Opponents call such arguments sensational. Robert Pepper, an executive at Cisco Systems, and the former FCC chief of policy, has said:
The supporters of net neutrality regulation believe that more rules are necessary. In their view, without greater regulation, service providers might parcel out bandwidth or services, creating a bifurcated world in which the wealthy enjoy first-class Internet access, while everyone else is left with slow connections and degraded content. That scenario, however, is a false paradigm. Such an all-or-nothing world doesn't exist today, nor will it exist in the future. Without additional regulation, service providers are likely to continue doing what they are doing. They will continue to offer a variety of broadband service plans at a variety of price points to suit every type of consumer.
This seems to be a rejection of Lessig and McChesney’s cable network prediction on the grounds that it already is that way, and the way works fine. In fact, the FCC’s change would only codify consumer empowerment, or the consumer’s right to buy precisely what they want, for the correct market price. Of course, major Internet providers are so big, so lucrative, it’s difficult to predict how high they’ll drive the price; and why wouldn’t they drive it astronomically high, if the option were available? Still, there is something positive to be said for net regulation; it’s just not what the FCC has said. Big web companies like Google are in favor of some regulation, regulation that does not stratify the Internet, but instead optimizes it: they want the network to be only a little smarter. Tim Wu, in that 2003 paper, called for regulations that maintain equal data rates amongst similar applications, but unequal, or just different rates in applications of a different type. Google CEO Eric Schmidt essentially agrees: “I want to be clear what we mean by net neutrality: what we mean is if you have one data type like video, you don't discriminate against one person's video in favor of another. But it's okay to discriminate across different types, so you could prioritize voice over video.” If such data types could be recognized, spam or cyber attacks could be allotted less bandwidth, and like in the nightmarish blog situation, effectively killed; limited net regulation could clean up the seedy neighborhoods of the Internet while preserving the benefits of “open internet”.
The FCC has left another option open, however, which they have called their “nuclear option”. They could attempt to re-classify Internet as a telecommunications service, thereby placing it under its direct supervision. It’s apt that this is their last resort. The outrageous success of the Internet is due largely to its openness both as a creative and ultra-fast platform. Speed is a right on the Internet; to demolish speed by instituting strict FCC regulation really doesn’t prevent the traditionalist issues with or actualize the merits of a “closed Internet” policy. Only the FCC’s reputation as pro-net-neutrality wins.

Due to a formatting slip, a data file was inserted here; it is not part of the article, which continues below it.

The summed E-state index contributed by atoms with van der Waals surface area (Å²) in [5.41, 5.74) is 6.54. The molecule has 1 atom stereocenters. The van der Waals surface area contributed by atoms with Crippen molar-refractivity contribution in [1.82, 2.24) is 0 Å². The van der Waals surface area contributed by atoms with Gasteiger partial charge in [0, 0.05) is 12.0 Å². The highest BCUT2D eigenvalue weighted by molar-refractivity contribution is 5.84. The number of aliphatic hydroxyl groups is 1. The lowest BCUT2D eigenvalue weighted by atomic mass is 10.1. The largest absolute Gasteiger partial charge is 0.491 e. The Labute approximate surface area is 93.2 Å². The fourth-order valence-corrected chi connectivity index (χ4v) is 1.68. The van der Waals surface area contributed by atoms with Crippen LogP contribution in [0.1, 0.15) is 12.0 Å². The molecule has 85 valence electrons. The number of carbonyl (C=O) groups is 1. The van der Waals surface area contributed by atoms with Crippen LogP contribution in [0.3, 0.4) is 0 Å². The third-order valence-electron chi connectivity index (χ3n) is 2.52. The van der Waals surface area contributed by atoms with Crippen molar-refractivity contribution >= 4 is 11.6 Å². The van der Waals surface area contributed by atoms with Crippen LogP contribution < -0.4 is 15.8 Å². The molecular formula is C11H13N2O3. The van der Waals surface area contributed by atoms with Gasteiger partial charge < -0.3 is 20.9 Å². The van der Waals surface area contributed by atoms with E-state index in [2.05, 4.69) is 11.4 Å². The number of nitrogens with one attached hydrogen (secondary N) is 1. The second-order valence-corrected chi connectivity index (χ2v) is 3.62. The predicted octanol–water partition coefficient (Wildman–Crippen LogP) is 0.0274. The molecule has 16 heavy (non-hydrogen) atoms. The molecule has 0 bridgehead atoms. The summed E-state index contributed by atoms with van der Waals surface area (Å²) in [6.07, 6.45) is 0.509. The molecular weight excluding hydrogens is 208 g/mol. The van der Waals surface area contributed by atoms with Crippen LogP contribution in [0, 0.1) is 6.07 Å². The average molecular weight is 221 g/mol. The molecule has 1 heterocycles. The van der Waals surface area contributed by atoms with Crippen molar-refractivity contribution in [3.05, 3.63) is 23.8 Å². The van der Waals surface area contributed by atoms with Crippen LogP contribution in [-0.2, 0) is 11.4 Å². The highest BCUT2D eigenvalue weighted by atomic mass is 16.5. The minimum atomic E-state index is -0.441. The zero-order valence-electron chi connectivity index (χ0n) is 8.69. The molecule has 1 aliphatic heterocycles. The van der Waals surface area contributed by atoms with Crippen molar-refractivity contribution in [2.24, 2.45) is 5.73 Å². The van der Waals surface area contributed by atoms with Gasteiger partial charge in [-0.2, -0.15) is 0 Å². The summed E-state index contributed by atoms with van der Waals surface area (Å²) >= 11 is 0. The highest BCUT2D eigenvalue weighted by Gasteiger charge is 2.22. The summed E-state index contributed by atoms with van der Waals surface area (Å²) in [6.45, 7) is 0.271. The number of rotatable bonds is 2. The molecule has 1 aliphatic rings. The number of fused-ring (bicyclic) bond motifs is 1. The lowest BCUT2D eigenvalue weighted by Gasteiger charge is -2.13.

[FCC Chairman Tom Wheeler]
Unfortunately, reputation, political posturing, and media sensationalism have turned net regulation into something far more binary than it should be. Limited net regulation that rationally manages bandwidth is ideal and feasible, but the battle now is centered on whose chest is more threateningly puffed. It’s corporate oligarchy vs. new-age hippies. The hundreds of millions of us that identify with the in between might lose our beloved Internet because of this.
 Lessig and McChesney (2006), Washington Post, No Tolls on the Internet, http://www.washingtonpost.com/wp-dyn/content/article/2006/06/07/AR2006060702108.html (28 May 2014)
 The Pacific Telegraph Act (1860), Central Pacific Railroad Photographic History Museum 2003, http://cprr.org/Museum/Pacific_Telegraph_Act_1860.html (May 28 2014)
 Longman Business Dictionary
 104th Congress Public Law 104, Telecommunications Act of 1996, From U.S. Government Printing Office, http://www.gpo.gov/fdsys/pkg/PLAW-104publ104/html/PLAW-104publ104.htm (May 28 2014)
 Tim Wu (2003), Network Neutrality, Broadband Discrimination, Journal on Telecom and High Tech Law, http://www.jthtl.org/content/articles/V2I1/JTHTLv2i1_Wu.PDF (May 28 2014)
 Davies, Bartlett, ScantleBury, and Wilkinson (1967), A Digital Communication Network for Computers Giving Rapid Response at Remote Terminals, Association for Computing Machinery, http://www.cs.utexas.edu/users/chris/DIGITAL_ARCHIVE/NPL/Davies06.pdf (May 29 2014)
 Ibid. Retrieved May 29 2014
 Ibid. Retrieved 28 May 2014
 David Goldman (2010), Why Google and Verizon’s Net Neutrality Deal Affects You, CNNMoney, http://money.cnn.com/2010/08/05/technology/google_verizon_net_neutrality_rules/index.htm (May 28 2014)